Up, up, and away! Have you ever seen a hot-air balloon? This magical vehicle may not be the most efficient way to travel the skies, but it is certainly a commute you will remember.
National Balloon Ascension Day on January 9th commemorates the first balloon flight, which took place in the United States in 1793. Because of their size, they require large open fields to get set up, take off, and land, which makes it difficult for most people to catch a glimpse of these behemoth balloons. One of the most popular places to experience the magic of hot air balloon rides is in October in Albuquerque, New Mexico during the Albuquerque International Balloon Fiesta. This festival sees over 500 balloons and is the largest such gathering of balloons in the world.
A close cousin to the hot-air balloon is the blimp. One of the most commonly recognized blimps may be the Goodyear Blimp, which provides aerial coverage for major sports events.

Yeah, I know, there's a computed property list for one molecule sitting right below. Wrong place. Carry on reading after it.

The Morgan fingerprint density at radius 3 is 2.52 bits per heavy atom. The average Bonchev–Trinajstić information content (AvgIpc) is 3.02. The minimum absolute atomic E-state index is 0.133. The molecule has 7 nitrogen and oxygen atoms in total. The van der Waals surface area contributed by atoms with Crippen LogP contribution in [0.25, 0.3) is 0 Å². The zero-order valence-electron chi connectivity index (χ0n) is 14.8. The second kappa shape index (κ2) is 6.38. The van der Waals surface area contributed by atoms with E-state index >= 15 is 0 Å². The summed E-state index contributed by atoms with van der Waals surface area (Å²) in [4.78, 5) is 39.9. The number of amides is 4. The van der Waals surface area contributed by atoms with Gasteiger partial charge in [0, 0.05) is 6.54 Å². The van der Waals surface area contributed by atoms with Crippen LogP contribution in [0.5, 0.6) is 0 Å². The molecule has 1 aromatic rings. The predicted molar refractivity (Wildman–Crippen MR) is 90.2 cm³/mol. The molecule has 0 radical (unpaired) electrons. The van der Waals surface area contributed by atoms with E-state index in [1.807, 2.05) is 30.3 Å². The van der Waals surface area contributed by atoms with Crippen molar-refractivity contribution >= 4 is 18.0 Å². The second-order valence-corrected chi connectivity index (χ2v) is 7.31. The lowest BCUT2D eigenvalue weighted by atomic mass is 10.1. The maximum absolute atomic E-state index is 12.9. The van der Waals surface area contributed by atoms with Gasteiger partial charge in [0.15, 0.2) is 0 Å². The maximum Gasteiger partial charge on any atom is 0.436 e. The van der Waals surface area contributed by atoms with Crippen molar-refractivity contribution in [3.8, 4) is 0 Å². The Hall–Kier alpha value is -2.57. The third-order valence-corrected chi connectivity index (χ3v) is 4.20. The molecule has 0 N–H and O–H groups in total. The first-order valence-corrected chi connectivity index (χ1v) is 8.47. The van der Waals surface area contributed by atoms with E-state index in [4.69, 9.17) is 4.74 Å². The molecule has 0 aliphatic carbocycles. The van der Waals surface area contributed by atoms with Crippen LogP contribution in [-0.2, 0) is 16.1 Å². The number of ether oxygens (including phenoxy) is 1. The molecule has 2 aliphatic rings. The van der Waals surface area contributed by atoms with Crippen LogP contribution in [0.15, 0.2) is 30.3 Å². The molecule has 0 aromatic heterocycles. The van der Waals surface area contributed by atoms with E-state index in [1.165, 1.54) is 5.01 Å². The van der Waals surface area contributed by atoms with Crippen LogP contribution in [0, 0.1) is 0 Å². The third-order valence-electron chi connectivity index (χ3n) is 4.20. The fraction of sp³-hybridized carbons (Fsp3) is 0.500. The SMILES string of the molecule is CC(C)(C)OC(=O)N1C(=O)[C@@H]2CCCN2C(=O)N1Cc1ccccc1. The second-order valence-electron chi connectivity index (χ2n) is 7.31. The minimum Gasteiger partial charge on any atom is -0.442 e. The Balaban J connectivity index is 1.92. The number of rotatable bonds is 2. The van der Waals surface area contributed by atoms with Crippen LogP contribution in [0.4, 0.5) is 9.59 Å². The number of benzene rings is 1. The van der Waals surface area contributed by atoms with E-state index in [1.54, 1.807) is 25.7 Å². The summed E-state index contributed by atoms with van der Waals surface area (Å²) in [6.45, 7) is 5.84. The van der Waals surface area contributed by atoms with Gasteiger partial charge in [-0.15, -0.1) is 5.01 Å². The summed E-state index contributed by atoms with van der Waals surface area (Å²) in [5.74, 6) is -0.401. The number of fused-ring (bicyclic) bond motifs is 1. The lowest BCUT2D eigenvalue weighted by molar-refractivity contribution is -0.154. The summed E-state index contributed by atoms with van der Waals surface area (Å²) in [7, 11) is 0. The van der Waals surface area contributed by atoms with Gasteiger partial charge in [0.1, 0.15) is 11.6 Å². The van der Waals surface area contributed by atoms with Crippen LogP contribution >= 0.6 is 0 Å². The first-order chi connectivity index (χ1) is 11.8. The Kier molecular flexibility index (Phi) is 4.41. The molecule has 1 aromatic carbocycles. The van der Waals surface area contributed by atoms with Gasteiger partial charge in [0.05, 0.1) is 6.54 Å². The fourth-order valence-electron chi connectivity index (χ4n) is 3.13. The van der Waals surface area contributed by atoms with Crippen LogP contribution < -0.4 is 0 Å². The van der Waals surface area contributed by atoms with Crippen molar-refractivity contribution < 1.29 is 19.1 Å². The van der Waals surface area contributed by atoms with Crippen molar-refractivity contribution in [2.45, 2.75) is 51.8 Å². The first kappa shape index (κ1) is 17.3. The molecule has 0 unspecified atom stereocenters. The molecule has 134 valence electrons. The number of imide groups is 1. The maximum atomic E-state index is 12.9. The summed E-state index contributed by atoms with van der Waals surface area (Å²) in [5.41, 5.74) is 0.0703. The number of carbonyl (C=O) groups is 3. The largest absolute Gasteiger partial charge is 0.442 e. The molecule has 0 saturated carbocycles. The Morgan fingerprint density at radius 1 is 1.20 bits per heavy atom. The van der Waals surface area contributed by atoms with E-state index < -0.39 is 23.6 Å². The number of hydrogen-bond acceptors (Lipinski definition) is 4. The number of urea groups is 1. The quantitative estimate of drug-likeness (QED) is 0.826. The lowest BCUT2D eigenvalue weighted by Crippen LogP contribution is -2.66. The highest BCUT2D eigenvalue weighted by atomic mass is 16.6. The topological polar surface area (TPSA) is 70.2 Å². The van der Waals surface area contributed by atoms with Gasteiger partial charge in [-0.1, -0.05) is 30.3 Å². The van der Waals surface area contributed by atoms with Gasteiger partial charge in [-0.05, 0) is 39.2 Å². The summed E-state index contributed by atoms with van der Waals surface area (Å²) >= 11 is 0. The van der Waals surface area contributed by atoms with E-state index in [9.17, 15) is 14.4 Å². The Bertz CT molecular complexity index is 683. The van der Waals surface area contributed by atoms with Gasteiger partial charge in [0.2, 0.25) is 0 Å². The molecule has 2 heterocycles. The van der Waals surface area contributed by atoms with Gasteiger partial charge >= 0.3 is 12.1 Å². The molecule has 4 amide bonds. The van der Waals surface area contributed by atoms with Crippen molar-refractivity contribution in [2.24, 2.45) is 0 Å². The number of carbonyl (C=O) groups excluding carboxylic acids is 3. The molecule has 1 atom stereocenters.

History of Hot-Air Balloons
Did you know, the hot-air balloon is the first successful human-carrying flight technology. The first untethered manned hot-air balloon flight was performed by Jean-François Pilâtre de Rozier and François Laurent d’Arlandes on November 21, 1783, in Paris, France.
The first military use of a hot-air balloon happened in 1794 in France during the battle of Fleurus. Today, we use these balloons for leisure and entertainment as they are commonly colorfully designed and fun to watch. Additionally, these balloons are used for scientific research as access to the atmosphere is pretty easy from within a basket.
How They Work
A hot-air balloon is a lighter-than-air aircraft, consisting of a balloon or bag, called an envelope, which contains heated air. Suspended beneath the envelope is a wicker basket, which carries passengers and a source of heat, in most cases an open flame caused by burning liquid propane. The heated air inside the envelope makes it buoyant since it has a lower density than the colder air outside the envelope. This is what helps lift the balloon off the ground. Want to put this explanation to the test? Build an at-home hot air balloon and watch how different temperatures inflate the balloon in different ways.
Let’s Create Our Own!
Although creating and flying an actual hot-air balloon is relatively difficult, creating our own model hot-air balloon is totally doable. So grab your 3Doodler, this tutorial, and get ready to create your own flying machine perfect for demonstrating how these magical vehicles work.